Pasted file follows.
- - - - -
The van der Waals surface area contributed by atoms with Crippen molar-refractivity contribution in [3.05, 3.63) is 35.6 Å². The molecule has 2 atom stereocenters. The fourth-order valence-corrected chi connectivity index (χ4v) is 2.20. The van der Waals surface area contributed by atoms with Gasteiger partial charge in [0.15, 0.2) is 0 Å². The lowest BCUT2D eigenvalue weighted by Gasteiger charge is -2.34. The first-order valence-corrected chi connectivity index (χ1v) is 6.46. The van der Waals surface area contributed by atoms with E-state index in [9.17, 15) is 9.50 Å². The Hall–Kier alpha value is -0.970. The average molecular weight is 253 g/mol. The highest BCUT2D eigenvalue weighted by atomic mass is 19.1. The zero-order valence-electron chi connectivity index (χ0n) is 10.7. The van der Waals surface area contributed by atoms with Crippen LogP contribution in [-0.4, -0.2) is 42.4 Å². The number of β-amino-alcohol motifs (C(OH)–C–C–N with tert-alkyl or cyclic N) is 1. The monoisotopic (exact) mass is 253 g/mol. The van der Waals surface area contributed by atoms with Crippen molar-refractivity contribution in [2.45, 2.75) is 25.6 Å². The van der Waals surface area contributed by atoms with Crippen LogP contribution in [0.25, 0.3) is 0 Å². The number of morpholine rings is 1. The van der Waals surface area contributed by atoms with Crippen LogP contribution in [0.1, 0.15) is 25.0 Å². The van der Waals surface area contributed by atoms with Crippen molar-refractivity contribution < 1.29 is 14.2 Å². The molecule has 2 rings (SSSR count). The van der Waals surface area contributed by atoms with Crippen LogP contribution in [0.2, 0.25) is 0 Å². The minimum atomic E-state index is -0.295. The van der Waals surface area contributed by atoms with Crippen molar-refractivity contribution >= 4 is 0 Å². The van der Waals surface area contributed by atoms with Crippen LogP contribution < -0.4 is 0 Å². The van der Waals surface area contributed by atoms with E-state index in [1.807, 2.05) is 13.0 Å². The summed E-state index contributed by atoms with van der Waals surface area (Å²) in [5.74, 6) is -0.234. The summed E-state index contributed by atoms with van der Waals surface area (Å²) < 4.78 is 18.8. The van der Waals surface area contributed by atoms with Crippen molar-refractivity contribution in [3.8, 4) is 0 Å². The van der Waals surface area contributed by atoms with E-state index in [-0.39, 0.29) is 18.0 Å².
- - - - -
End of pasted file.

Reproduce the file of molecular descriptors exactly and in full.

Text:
The van der Waals surface area contributed by atoms with Crippen molar-refractivity contribution in [3.05, 3.63) is 35.6 Å². The molecule has 2 atom stereocenters. The fourth-order valence-corrected chi connectivity index (χ4v) is 2.20. The van der Waals surface area contributed by atoms with Gasteiger partial charge in [0.15, 0.2) is 0 Å². The lowest BCUT2D eigenvalue weighted by Gasteiger charge is -2.34. The first-order valence-corrected chi connectivity index (χ1v) is 6.46. The van der Waals surface area contributed by atoms with E-state index in [9.17, 15) is 9.50 Å². The Hall–Kier alpha value is -0.970. The average molecular weight is 253 g/mol. The highest BCUT2D eigenvalue weighted by atomic mass is 19.1. The zero-order valence-electron chi connectivity index (χ0n) is 10.7. The van der Waals surface area contributed by atoms with Crippen LogP contribution in [-0.4, -0.2) is 42.4 Å². The number of β-amino-alcohol motifs (C(OH)–C–C–N with tert-alkyl or cyclic N) is 1. The monoisotopic (exact) mass is 253 g/mol. The van der Waals surface area contributed by atoms with Crippen molar-refractivity contribution in [2.45, 2.75) is 25.6 Å². The van der Waals surface area contributed by atoms with Crippen LogP contribution in [0.25, 0.3) is 0 Å². The number of morpholine rings is 1. The van der Waals surface area contributed by atoms with Crippen LogP contribution in [0.1, 0.15) is 25.0 Å². The van der Waals surface area contributed by atoms with Crippen molar-refractivity contribution < 1.29 is 14.2 Å². The molecule has 2 rings (SSSR count). The van der Waals surface area contributed by atoms with Crippen LogP contribution in [0.2, 0.25) is 0 Å². The minimum atomic E-state index is -0.295. The van der Waals surface area contributed by atoms with Crippen molar-refractivity contribution >= 4 is 0 Å². The van der Waals surface area contributed by atoms with Crippen LogP contribution < -0.4 is 0 Å². The van der Waals surface area contributed by atoms with E-state index in [1.807, 2.05) is 13.0 Å². The summed E-state index contributed by atoms with van der Waals surface area (Å²) in [5.74, 6) is -0.234. The summed E-state index contributed by atoms with van der Waals surface area (Å²) < 4.78 is 18.8. The van der Waals surface area contributed by atoms with Crippen molar-refractivity contribution in [3.8, 4) is 0 Å². The van der Waals surface area contributed by atoms with E-state index in [-0.39, 0.29) is 18.0 Å².